Blues legend visits Mill

BY RILEY UBBEN | MAY 12, 2011 7:20 AM

SocialTwist Tell-a-Friend

Blues legend Catfish Keith was restless at age 18. Leaving behind his quiet life in Davenport, the musician took to the road in hopes of improving his craft and expanding his world view.

“I started traveling the world just to see what was out there and to play gigs,” Keith said. “I did that pretty much from the time I got out of high school to this day.”

The 49-year-old is taking a short break from his globe-trotting to spend some time in Iowa City, which he and his wife, Penny Cahill, now call home. While here, the 2008 Blues Hall of Fame inductee will perform at 8 p.m. Saturday at the Mill, 120 E. Burlington St. Admission is $10.

When he first left Iowa, Keith traveled all over the United States. Whether he was living in the mountains on the West Coast, playing with his music heroes in the South, or crewing on a sailboat in the Caribbean, he soaked up the sights and sounds.

During his time in the Virgin Islands, he received the name that kicked off his music career.

“There was this guy that we’d go lobster diving with, and for some reason, he’d say, ‘Man, you ain’t nothing but a catfish swimming around,’ and [he’d call me] ‘catfish steel-guitar man,’ ” Keith said. “I don’t even know why he was calling me that, but the name kind of stuck.”

When he signed to Kicking Mule Records in 1984, the musician decided to go by his new nickname for his first album, Catfish Blues.

The record was a breakthrough success, and through radio airplay, Keith was introduced to host of new fans, Cahill included.

“I had been a fan of Catfish’s since I first heard him playing on a radio show. We met several years later after I had happened to catch one of his gigs at the Mill,” she said. “I had gone out for dinner, not realizing that he and another guitarist were playing a benefit concert. Catfish introduced himself to me at the show and invited me to another concert the next evening.”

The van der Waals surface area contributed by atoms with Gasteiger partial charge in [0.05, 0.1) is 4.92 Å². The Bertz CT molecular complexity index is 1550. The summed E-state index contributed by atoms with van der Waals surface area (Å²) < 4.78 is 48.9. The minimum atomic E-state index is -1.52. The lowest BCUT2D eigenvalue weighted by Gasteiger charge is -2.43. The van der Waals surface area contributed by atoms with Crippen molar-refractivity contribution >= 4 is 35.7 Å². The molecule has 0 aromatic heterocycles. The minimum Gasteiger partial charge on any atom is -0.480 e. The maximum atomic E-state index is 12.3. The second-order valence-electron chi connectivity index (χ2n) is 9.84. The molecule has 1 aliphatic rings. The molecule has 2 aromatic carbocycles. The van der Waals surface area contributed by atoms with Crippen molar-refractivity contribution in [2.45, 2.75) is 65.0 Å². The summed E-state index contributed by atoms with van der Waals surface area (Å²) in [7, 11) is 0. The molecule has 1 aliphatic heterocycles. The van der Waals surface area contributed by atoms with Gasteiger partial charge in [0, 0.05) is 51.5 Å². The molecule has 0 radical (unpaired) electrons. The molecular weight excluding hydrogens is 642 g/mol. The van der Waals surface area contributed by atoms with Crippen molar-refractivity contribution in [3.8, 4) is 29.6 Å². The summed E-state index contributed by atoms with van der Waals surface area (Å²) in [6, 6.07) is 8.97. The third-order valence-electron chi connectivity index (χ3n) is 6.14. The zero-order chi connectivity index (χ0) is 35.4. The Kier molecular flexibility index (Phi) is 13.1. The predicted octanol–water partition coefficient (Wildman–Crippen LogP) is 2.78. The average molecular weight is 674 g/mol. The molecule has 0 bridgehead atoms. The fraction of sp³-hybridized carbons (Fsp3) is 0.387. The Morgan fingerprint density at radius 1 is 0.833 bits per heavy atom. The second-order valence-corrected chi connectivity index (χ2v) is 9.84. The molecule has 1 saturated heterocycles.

When the two tied the knot in 1988, Cahill was working as a psychiatric social worker and researcher at the University of Iowa Hospitals and Clinics, and Keith continued to tour the world. Shortly after they formed their own record label, Fish Tail Records, Cahill decided to give up her job to travel with her husband and to play a larger role in his music as his manager and label president.

“The idea of managing [Keith] seemed rather natural to me,” Cahill said. “I grew up around music and was involved in it from an early age.”

In addition to recording and touring, Keith occasionally hosts guitar workshops at music schools in the United States and Europe.

“It’s always been a great add-on to what I do,” he said. “I enjoy sharing the music and passing the tradition.”

Though they have taken up residence in Iowa City, the couple’s musical endeavors haven’t exactly allowed them to settle down. Cahill, however, is content with the path the two have chosen.

“I’m happy wherever we are,” she said. “Sometimes, it’s hard to pack up and go to the next place. I used to see that as a bit of a problem because I didn’t feel like leaving, but I realize now that it’s great.”

Keith agreed.

“It does seem like we’re on the go a lot,” he said. “But it’s great to travel the world.”

> Share your thoughts! Click here to write a Letter to the Editor.

comments powered by Disqus

Privacy Policy (8/15/07) | Terms of Use (4/28/08) | Content Submission Agreement (8/23/07) | Copyright Compliance Policy (8/25/07) | RSS Terms of Use

Copyright © The Daily Iowan, All Rights Reserved.